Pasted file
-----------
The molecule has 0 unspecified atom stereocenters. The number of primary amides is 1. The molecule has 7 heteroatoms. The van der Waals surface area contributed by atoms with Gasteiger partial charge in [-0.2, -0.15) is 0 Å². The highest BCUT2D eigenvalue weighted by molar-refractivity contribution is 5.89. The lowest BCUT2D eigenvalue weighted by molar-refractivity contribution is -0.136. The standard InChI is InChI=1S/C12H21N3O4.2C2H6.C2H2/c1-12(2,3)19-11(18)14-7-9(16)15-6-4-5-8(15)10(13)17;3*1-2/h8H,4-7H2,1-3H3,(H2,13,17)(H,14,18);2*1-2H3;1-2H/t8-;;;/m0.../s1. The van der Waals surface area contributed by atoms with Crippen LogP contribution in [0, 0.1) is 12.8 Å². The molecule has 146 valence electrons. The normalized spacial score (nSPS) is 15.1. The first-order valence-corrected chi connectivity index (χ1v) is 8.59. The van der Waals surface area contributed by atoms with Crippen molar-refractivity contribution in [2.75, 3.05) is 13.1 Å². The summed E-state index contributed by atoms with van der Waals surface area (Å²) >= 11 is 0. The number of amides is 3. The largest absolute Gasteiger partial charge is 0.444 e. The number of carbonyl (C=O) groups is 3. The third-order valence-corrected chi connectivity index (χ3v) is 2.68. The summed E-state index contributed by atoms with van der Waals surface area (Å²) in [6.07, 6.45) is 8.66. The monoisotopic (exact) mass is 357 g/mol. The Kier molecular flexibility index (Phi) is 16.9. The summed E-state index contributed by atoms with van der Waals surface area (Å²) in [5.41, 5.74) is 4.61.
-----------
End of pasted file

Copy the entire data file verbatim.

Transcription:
The molecule has 0 unspecified atom stereocenters. The number of primary amides is 1. The molecule has 7 heteroatoms. The van der Waals surface area contributed by atoms with Gasteiger partial charge in [-0.2, -0.15) is 0 Å². The highest BCUT2D eigenvalue weighted by molar-refractivity contribution is 5.89. The lowest BCUT2D eigenvalue weighted by molar-refractivity contribution is -0.136. The standard InChI is InChI=1S/C12H21N3O4.2C2H6.C2H2/c1-12(2,3)19-11(18)14-7-9(16)15-6-4-5-8(15)10(13)17;3*1-2/h8H,4-7H2,1-3H3,(H2,13,17)(H,14,18);2*1-2H3;1-2H/t8-;;;/m0.../s1. The van der Waals surface area contributed by atoms with Crippen LogP contribution in [0, 0.1) is 12.8 Å². The molecule has 146 valence electrons. The normalized spacial score (nSPS) is 15.1. The first-order valence-corrected chi connectivity index (χ1v) is 8.59. The van der Waals surface area contributed by atoms with Crippen molar-refractivity contribution in [2.75, 3.05) is 13.1 Å². The summed E-state index contributed by atoms with van der Waals surface area (Å²) >= 11 is 0. The number of amides is 3. The largest absolute Gasteiger partial charge is 0.444 e. The number of carbonyl (C=O) groups is 3. The third-order valence-corrected chi connectivity index (χ3v) is 2.68. The summed E-state index contributed by atoms with van der Waals surface area (Å²) in [6.07, 6.45) is 8.66. The monoisotopic (exact) mass is 357 g/mol. The Kier molecular flexibility index (Phi) is 16.9. The summed E-state index contributed by atoms with van der Waals surface area (Å²) in [5.41, 5.74) is 4.61.